The newly revised Internet Tax Freedom Act, passed unanimously last month by the House of Representatives, still needs some work, members in the direct marketing community said last week, but most were happy with it.
The bill, H.R. 4105, introduced by Rep. Christopher Cox (R-CA), calls for a three-year moratorium on any new sales taxes imposed on Internet access and e-commerce and a commission to study how goods sold across state lines over the Internet, as well as via telephone and through the mail, should be taxed. It is a merger of two versions of the Internet Tax Freedom Act — one approved 41-0 by the commerce committee on May 14 and one by voice vote by the judiciary committee on June 17.
The Direct Marketing Association said the combined bill is improved but far from ideal as a tax moratorium proposal.
“It represents a substantially more balanced, less pro-tax collecting proposal,” said Mark Micali, the DMA's vice president of government affairs. He said agreeable modifications were adopted in the judiciary committee before reaching the House floor. “These changes added an important measure of balance to the legislation, which helped get the bill passed.”
For instance, the earlier bill proposed a commission composed of state and local officials that would review interstate sales tax collection on Internet and mail-order sales. The direct marketing industry thought that without business leaders on the commission, it would be biased and advance state and local tax interests. The new bill calls for a more balanced commission — made up of representatives of state and local interests, the business community, taxpayers and Cabinet officials. And, before it can make any recommendations to Congress on tax collection, it needs the approval of 19 of the 31 commissioners.
But the point may be moot, because Micali thinks the ultimate bill is a combination of two currently in the Senate:
* S. 442, which was introduced by Sen. Ron Wyden (D-OR) and calls for a six-year moratorium on Internet access taxes. It recently was passed by the commerce committee.
* S. 1888, which was introduced by Sen. Judd Gregg (R-NH) and Sen. Joe Lieberman (D-CT) and places a moratorium on Internet access and e-commerce taxes while creating a commission to review model state legislation to harmonize tax treatment of the Internet. A spokeswoman for Wyden said he expects the Senate to pass his bill sometime this month.
“Merging the two bills together would be the best of all worlds and would be in the best interest of the direct marketing industry,” Micali said.
For the House bill to be implemented, it must be approved by the Senate, which can choose to throw it out or fold it into the Senate bills.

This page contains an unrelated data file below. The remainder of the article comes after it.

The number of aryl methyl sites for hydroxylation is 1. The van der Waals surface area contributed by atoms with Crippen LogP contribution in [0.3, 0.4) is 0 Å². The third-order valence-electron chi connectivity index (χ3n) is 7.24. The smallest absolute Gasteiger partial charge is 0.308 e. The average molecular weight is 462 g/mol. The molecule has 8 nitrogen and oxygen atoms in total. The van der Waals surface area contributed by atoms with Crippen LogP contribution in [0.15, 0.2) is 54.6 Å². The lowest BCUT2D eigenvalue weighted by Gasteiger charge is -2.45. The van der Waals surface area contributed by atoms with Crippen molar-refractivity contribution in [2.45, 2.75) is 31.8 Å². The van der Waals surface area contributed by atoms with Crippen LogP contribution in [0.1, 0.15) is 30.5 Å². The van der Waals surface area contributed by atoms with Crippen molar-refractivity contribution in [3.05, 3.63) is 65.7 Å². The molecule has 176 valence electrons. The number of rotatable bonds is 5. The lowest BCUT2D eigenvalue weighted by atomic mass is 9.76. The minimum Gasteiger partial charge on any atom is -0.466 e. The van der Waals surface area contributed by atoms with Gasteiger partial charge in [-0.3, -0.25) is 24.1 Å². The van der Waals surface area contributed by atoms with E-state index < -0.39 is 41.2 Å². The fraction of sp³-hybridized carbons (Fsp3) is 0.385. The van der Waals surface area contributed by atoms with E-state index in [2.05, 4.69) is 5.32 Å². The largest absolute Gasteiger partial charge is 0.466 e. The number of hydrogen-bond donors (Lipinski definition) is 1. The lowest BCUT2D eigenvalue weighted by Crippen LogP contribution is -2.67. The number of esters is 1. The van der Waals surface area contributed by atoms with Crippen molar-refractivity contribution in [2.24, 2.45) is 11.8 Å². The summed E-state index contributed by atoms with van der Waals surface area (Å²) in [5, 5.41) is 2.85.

Mailers have guarded optimism about H.R. 4105. Michael P. Sherman, executive vice president at Fingerhut Companies Inc., Minnetonka, MN, said it is a good start.
“I think the direct marketing industry should feel good about the fact that Congress is realizing that we really need to grapple with this one before we figure out how to make this user-friendly as a chain of commerce,” he said. “If we are not careful, we'll have everybody and his brother trying to tax you, and the customer won't be able to breathe.”
Kay Dangaard, a spokeswoman for bookseller Amazon.com, Seattle, is happy with the bill.
“Right now, we support the moratorium on [Internet] taxes while the Internet is still in a growing phase,” she said. Currently, Amazon.com charges sales tax only on orders sent within Washington state.
Most state and local leaders like the bill as well. According to Cox, the co-author of the original Internet Tax Freedom Act, which he introduced with Wyden last year, it has the support of the National Governors' Association, National Conference of Mayors, National Conference of State Legislatures, Association of Counties and National League of Cities.
“The legislation has been altered to reflect state and local concerns and now reflects a balanced compromise between the national interest in protecting this burgeoning marketplace and the importance of guarding against erosion of the state and local treasuries,” Cox said.
For example, the bill contains a grandfather clause that allows eight states that already tax Internet access to continue doing so: Connecticut, Wisconsin, Iowa, North Dakota, South Dakota, New Mexico, Tennessee and Ohio. However, Texas and South Carolina, whose governors originally collected these taxes, recently asked to be excluded from the clause to join the moratorium.